People often feel that they have a book inside them. They probably do. However, the effort it takes to write, publish, and sell one is so demanding that few do it. If the writing voice is speaking to you, then, in some manner, you should listen. You do not have to become a published author, but all constructive inner drives call for action. The fulfilment of anything is in its expression. The joy is in the moment-by-moment attention, the developing ability to reach deeply into the creative centre, and the nurturing of an inherent individual impulse to create.
I began writing my first book, The Love of Being Loving, in 2005. I was in my mid-forties. The book came from decades of spiritual work and lifetimes before that. It is a small book of 23,000 words, but it took me three years to write because I was a new writer and, true to my writing style, I like to make every word count. After finishing it, I tried to get it accepted by a few publishing companies. As is generally the case, that went nowhere. I gave up after trying four publishing houses, which isn’t many, but I felt I needed to go a different route. The manuscript sat in my desk drawer for another three years.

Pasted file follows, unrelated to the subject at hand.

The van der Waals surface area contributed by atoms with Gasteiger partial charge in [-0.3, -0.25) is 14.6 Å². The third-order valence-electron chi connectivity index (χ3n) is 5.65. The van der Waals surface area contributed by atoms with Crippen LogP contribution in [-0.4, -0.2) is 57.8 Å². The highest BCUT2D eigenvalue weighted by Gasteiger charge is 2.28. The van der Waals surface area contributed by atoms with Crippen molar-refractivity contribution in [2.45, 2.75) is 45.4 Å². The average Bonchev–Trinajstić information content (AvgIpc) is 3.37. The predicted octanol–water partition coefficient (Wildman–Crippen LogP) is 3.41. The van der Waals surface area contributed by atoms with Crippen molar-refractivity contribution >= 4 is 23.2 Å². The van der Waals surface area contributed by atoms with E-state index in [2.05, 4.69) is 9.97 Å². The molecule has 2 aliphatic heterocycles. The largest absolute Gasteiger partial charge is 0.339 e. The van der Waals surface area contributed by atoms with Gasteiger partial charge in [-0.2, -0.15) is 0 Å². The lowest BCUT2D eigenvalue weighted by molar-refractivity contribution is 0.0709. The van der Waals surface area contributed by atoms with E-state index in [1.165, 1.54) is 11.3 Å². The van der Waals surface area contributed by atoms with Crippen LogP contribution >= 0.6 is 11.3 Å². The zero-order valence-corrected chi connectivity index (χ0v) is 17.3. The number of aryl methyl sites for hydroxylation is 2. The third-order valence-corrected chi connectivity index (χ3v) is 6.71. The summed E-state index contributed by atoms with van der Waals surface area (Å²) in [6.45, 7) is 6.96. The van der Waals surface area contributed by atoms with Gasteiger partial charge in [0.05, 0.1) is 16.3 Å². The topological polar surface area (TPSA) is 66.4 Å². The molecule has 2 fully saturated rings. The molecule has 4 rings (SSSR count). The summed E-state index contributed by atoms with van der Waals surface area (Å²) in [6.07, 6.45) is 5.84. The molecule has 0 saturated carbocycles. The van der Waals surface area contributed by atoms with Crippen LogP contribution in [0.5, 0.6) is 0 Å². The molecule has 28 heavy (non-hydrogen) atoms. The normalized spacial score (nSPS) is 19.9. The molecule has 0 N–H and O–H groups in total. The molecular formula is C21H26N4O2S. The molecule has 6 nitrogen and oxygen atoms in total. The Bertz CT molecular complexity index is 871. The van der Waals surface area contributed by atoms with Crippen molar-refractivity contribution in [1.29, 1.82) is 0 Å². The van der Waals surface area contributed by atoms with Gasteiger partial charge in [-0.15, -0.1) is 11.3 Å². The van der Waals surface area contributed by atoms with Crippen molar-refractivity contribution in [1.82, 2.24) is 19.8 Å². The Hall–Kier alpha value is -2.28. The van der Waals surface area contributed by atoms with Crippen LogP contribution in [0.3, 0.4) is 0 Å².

Life took a different turn, and a long-term friendship turned into a couple relationship. As often happens with the introduction of new people into our life (or old people in a new way), it brought something fresh out of me. The dynamics of our being and that of another independent being fires up life. As my partner was a caring and intelligent man, also on the spiritual path, it was not perhaps a surprising outcome that I took the dormant book out of the drawer and got the momentum to self-publish it. The process of forming the idea, learning about self-publishing, and rewriting the book took another two years. The massive advances in self-publishing, which sprang from the ability to print-on-demand, were very timely for me. Finally, my book was published in 2013, having had an eight-year journey from inception to birth.